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Getting it right is better than being right, right?

The dilemma of interventional radiology is that being right does not automatically translate into getting it right. I found out, amid the turmoil following the publication of my book The Medical Omerta (published in Dutch) that there was a significant interest not only on social media but also in newspapers, radio, and television about uterine fibroid embolization. It seemed that all our efforts during the last 15 years to give this topic more public attention had completely failed, as the message about UFE being a proven alternative to hysterectomy came totally out of the blue for many women. A paper in 2019 about implementation of UFE in the Netherlands, less than 6%, was already a predictor of the bad news [1]. Here there is some similarity with other women-related IR procedure, which we have highlighted in our CVIR Endovascular special issue on women’s health [2].

My personal story about the failure to get UFE implemented in the Netherlands after our EMMY trial is only one chapter out of fourteen in my book, but the discussions about this chapter overshadowed all the other chapters. After the release of my book, women posted their personal, and always bad, experiences with hysterectomy on social media. It was interesting to see that the focus was on two aspects of the UFE saga. First was the complete absence of any information on UFE by the gynaecologists during consultation and second was the importance for many women to preserve their uterus to maintain fertility and as a crucial part of their femininity [3]. The fact that gynaecologists do not tell patients about UFE is well known worldwide and supported by many papers [4], but the high focus for women to preserve their uterus as a crucial part of their femininity came also to me as a total surprise. During the aftermath of my book release, the discussions with gynaecologists were mostly personal attacks on me in newspapers and on social media. One gynaecologist wrote in a newspaper interview that women were always very relieved, in his personal experience, to have their uterus removed which has given them so much trouble. He said that more than 80% of women in his practice choose to have their uterus removed instead of undergoing UFE. Of course, this was his personal male experience without any science to back it up.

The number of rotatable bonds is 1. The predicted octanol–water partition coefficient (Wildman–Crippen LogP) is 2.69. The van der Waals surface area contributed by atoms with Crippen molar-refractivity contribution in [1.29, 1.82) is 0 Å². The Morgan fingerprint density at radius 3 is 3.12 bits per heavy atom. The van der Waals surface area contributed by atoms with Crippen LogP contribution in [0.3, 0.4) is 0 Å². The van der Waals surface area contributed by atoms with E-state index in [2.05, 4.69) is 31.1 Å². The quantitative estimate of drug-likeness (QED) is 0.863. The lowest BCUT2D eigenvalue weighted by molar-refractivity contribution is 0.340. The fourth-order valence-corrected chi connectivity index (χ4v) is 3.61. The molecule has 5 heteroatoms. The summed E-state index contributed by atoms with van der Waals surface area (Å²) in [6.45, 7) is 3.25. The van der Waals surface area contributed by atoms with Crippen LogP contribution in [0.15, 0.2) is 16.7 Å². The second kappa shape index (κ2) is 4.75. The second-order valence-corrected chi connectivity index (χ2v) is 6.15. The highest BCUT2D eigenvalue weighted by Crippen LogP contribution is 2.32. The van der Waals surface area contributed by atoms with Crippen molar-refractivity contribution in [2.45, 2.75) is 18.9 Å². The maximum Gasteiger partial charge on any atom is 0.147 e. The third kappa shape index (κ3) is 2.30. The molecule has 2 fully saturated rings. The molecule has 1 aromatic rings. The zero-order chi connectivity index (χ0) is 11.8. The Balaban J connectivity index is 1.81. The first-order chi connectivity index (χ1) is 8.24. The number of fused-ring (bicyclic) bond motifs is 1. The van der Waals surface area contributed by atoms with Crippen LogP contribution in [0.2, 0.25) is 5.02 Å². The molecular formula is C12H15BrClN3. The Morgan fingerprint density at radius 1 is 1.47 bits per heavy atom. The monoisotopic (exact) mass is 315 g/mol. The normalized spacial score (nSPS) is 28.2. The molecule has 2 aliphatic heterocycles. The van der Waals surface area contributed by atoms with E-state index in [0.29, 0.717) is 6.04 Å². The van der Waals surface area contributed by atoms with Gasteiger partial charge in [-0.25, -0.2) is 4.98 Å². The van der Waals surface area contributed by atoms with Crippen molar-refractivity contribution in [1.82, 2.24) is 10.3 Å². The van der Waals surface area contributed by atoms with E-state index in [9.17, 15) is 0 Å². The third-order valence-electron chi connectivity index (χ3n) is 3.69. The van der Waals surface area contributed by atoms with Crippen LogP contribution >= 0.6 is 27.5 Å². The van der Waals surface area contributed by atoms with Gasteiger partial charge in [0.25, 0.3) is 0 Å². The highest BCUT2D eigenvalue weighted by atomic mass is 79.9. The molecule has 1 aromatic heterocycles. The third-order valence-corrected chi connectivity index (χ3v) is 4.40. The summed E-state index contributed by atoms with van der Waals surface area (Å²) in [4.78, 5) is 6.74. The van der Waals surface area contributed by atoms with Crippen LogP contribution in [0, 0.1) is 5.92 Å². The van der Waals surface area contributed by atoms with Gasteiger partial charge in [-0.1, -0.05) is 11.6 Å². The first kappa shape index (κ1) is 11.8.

What we have been showing with level 1 evidence and a 10-year follow-up is that UFE is a true alternative to hysterectomy for the endpoint quality of life. This is what I mean with Being Right based on scientific data, but unfortunately, we have not been able to Get it Right for the patients. In most European countries the number of UFE is between 0 and 6%, at the most. We have been following the endpoints of the gynaecologists by focusing on avoiding major surgery and shorter hospital stay, which is countered by gynaecologists with the argument that laparoscopic hysterectomy is also not major surgery and also requires only a one-day hospital stay. But we have completely overlooked the major benefits of UFE, as expressed by many women, which are fertility and the preservation of their uterus. There is a very interesting paper which focuses on the mental and physical problems experienced by women after hysterectomy, which tells the real and still heavily denied truth – especially by gynaecologists – about the period after hysterectomy [5].